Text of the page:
I’ve waited all day to mention the rumors I too heard, because at this site — being front-line-level “employee-friendly” — I don’t want to traffic in rumors that may affect peoples’ livelihoods and careers, without some firm substantiation. Executives are fair game; ordinary people, not so much so.
That came late this afternoon, in The Wall Street Journal [Second bit, below the line, is from the Journal‘s reporting].
. . . .Research Leadership Team (RLT)
Rupert Vessey will lead Discovery and Early Development.
Rich Tillyer will have responsibility for Preclinical Development, including process chemistry.
Linda Schaffer will lead Project Management group, and will have responsibility for all performance metrics.
Barry Gertz will head the Clinical Development organization, including clinical operations, the clinical therapeutic areas, and the Japan development organization,
Dennis Erb will be responsible for our Regulatory Affairs and Safety organization, which will be expanded to include our emerging market activities,
Rich Murray will lead research in Biologics and Vaccines, including process development activities necessary to provide materials for clinical trials and the transfer of commercially viable manufacturing processes to MMD.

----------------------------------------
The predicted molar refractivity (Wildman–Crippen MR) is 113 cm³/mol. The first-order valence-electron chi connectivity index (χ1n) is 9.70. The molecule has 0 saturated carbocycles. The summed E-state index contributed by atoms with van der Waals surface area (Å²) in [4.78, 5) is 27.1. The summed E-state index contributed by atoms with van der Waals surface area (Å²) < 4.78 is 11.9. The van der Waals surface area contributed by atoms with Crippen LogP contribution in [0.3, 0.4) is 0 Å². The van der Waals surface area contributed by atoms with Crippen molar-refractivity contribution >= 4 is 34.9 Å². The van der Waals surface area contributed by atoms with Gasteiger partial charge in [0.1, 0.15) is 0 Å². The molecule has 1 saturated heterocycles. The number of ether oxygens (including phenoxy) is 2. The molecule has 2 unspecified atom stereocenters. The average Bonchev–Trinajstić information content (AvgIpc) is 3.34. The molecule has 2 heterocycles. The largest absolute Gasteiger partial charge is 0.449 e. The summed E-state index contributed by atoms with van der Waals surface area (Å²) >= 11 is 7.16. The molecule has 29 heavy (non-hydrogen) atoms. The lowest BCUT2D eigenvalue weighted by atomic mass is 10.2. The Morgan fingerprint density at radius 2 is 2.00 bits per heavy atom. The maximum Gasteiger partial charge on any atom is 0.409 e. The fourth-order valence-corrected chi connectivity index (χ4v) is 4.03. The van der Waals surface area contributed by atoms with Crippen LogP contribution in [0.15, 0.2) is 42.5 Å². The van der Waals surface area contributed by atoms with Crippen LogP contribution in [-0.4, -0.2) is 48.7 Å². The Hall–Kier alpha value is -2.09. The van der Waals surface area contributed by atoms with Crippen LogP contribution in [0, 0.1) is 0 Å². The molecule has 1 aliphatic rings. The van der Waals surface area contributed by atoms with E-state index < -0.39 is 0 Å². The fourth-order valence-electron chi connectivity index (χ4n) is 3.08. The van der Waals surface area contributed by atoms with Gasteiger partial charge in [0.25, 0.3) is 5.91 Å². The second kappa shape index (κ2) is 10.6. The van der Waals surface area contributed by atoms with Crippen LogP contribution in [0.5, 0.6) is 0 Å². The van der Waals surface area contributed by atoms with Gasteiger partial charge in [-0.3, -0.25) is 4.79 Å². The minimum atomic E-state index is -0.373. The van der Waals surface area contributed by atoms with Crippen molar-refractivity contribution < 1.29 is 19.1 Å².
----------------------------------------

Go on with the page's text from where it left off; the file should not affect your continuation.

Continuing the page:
Licensing organization will report directly to Roger Perlmutter. An external search for a new head of licensing is underway Roger Pomerantz is gone.
All senior management roles associated explicitly with franchise governance (Franchise Heads and Franchise Worldwide Discovery Heads) have been eliminated, and the people have been let go.
All site heads have been let go.
Blood bath at the managerial levels of MRL.
Rumor has it that Roger said that the dysfunction was beyond belief, and not the fault of the scientists. . . .
And from the WSJ:
. . . .Roger Perlmutter, who took the helm of Merck’s laboratories in April, has eliminated “franchise head” positions managing the discovery and development of new drugs, according to a memo sent to Merck employees this week and reviewed by The Wall Street Journal. These senior managers oversaw teams working on new drugs for diabetes, cancer and other diseases.
In place of these positions, Dr. Perlmutter established a new team of senior leaders to manage the various aspects of drug R&D, from early discovery to regulatory affairs.
“Virtually everyone has expressed frustration with our system of governance and the complexity of our organizational design,” Dr. Perlmutter wrote in the memo. He expressed regret the changes “resulted in the elimination of several senior positions” and said they take effect immediately. . . . .
Of course, we will follow up as this develops.